Hounds
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A sketch of a hound — taking a picture of a live hound is impractical due to their speed.

Hounds are canine like creatures that vaguely resemble humans, known for their distinctive dog-like barks. They can be mistaken at a distance for a crawling human due to their pale skin, long black hair and toenail like claws, or for a dog if heard from around a corner. They pose an immediate threat to humans if encountered.

Behaviours

Hounds are aggressive to almost any creature when alerted. Likely due to their hair impairing their vision, they do not immediately attack — however, their great hearing capabilities make up for their poor sight, making them extremely dangerous. After being alerted to the presence a human, they will try to tackle them to the ground. They prefer to maul their targets, only using their claws if necessary.

Despite this being the case for most hounds, there are some hounds that are more docile in nature. These hounds are found following certain facelings, and do not attack facelings or humans unless provoked. These hounds often nudge and whine at the faceling they would follow, but get no reaction from the faceling.

Biology

Hounds appear to possess internal biology similar to common household dog breeds, as confirmed by impromptu autopsies conducted by wanderers. Differences include lengthened bones, a stronger heart, and the lack of eyeballs or nostrils. Their bite marks confirm that they have numerous extra teeth.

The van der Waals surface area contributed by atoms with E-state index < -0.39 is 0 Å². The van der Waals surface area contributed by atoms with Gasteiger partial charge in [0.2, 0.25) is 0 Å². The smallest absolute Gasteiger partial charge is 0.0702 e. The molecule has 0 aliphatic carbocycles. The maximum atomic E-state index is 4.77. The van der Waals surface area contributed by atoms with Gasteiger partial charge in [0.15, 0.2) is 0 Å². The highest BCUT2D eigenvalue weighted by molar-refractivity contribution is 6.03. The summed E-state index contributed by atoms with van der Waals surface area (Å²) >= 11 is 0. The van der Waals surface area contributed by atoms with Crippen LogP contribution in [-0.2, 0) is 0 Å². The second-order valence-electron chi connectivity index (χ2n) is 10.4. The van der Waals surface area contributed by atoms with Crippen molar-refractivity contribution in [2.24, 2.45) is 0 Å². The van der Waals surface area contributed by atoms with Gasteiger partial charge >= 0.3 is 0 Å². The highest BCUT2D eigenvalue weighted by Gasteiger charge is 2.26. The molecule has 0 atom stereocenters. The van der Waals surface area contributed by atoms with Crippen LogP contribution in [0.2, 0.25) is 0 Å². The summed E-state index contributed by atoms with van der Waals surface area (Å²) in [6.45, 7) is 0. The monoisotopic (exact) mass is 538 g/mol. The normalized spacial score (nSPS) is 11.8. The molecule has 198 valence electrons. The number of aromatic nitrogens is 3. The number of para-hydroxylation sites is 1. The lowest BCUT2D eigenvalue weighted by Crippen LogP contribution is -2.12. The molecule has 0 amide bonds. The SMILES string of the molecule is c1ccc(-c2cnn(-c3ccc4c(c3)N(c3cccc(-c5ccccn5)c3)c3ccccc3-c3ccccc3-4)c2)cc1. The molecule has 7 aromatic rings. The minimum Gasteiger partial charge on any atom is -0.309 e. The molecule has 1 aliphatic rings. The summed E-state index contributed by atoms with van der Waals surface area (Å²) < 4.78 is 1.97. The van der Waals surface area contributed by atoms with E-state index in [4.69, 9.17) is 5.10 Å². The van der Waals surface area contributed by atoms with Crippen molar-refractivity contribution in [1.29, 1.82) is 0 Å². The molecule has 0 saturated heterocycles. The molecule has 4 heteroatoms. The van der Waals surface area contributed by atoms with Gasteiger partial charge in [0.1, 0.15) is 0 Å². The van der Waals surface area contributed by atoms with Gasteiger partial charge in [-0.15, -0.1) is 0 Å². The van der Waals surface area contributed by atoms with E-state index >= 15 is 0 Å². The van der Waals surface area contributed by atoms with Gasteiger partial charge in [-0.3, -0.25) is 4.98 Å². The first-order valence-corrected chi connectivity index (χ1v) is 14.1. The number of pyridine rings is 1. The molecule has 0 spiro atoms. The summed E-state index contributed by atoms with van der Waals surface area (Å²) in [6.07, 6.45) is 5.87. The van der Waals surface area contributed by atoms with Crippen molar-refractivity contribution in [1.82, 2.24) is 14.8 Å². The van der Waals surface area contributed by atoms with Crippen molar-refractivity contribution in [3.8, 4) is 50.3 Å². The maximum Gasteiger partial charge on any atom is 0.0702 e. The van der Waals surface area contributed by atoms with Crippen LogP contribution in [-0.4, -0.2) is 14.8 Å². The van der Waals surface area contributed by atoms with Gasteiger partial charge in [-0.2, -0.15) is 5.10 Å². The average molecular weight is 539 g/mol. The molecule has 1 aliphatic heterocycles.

Their faces (apart from their muzzles) are similar to a faceling's, being replaced with featureless skin.

Their skin has a sparse layer of short blond fur that is hard to notice from a distance. The hair on their head seems to function similarly to whiskers, letting them sense what is in front of them with better accuracy. They have a skeletal and emaciated appearance, with visible rib ridges. The toenail-like claws on their paws can be dislodged easily, explaining their preference for using their teeth.

Survival Guide

Hounds are the result of desolation on dogs, causing them to undergo a long physical transformation before turning aggressive. Desolation takes less time to affect a dog than a human. That being said, dogs should not have almond water in large quantities, as it is unhealthy for them. Dogs in the early stages of desolation can still be tamed and form a bond with humans, leading them to become a more docile hound when the transformation is complete.

When hearing dog-like barks or seeing a crawling human in the distance, the best course of action is to slowly retreat, making as little noise as possible. Do not run or shout as this will alert the hound to your presence.


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